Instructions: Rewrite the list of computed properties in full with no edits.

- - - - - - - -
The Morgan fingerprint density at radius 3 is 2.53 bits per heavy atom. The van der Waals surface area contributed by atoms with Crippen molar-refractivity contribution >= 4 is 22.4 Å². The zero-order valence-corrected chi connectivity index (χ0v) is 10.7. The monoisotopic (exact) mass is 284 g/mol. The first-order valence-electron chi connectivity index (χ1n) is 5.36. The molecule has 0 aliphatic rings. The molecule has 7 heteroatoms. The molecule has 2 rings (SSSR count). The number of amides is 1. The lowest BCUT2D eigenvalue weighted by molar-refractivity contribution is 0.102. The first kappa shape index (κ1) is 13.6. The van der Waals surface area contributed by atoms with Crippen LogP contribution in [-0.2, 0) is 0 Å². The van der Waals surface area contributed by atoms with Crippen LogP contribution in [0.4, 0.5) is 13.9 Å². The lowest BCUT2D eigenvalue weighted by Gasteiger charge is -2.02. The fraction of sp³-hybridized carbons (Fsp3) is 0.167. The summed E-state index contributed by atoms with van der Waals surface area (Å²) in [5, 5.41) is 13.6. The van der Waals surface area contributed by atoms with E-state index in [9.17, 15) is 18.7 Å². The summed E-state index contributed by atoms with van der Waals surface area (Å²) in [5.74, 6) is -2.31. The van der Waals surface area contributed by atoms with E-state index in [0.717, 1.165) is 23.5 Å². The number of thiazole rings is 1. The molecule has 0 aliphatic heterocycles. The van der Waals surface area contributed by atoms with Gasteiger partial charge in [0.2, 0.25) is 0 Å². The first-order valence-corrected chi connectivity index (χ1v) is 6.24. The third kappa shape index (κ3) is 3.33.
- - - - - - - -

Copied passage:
The Morgan fingerprint density at radius 3 is 2.53 bits per heavy atom. The van der Waals surface area contributed by atoms with Crippen molar-refractivity contribution >= 4 is 22.4 Å². The zero-order valence-corrected chi connectivity index (χ0v) is 10.7. The monoisotopic (exact) mass is 284 g/mol. The first-order valence-electron chi connectivity index (χ1n) is 5.36. The molecule has 0 aliphatic rings. The molecule has 7 heteroatoms. The molecule has 2 rings (SSSR count). The number of amides is 1. The lowest BCUT2D eigenvalue weighted by molar-refractivity contribution is 0.102. The first kappa shape index (κ1) is 13.6. The van der Waals surface area contributed by atoms with Crippen LogP contribution in [-0.2, 0) is 0 Å². The van der Waals surface area contributed by atoms with Crippen LogP contribution in [0.4, 0.5) is 13.9 Å². The lowest BCUT2D eigenvalue weighted by Gasteiger charge is -2.02. The fraction of sp³-hybridized carbons (Fsp3) is 0.167. The summed E-state index contributed by atoms with van der Waals surface area (Å²) in [5, 5.41) is 13.6. The van der Waals surface area contributed by atoms with E-state index in [9.17, 15) is 18.7 Å². The summed E-state index contributed by atoms with van der Waals surface area (Å²) in [5.74, 6) is -2.31. The van der Waals surface area contributed by atoms with E-state index in [0.717, 1.165) is 23.5 Å². The number of thiazole rings is 1. The molecule has 0 aliphatic heterocycles. The van der Waals surface area contributed by atoms with Gasteiger partial charge in [0.2, 0.25) is 0 Å². The first-order valence-corrected chi connectivity index (χ1v) is 6.24. The third kappa shape index (κ3) is 3.33.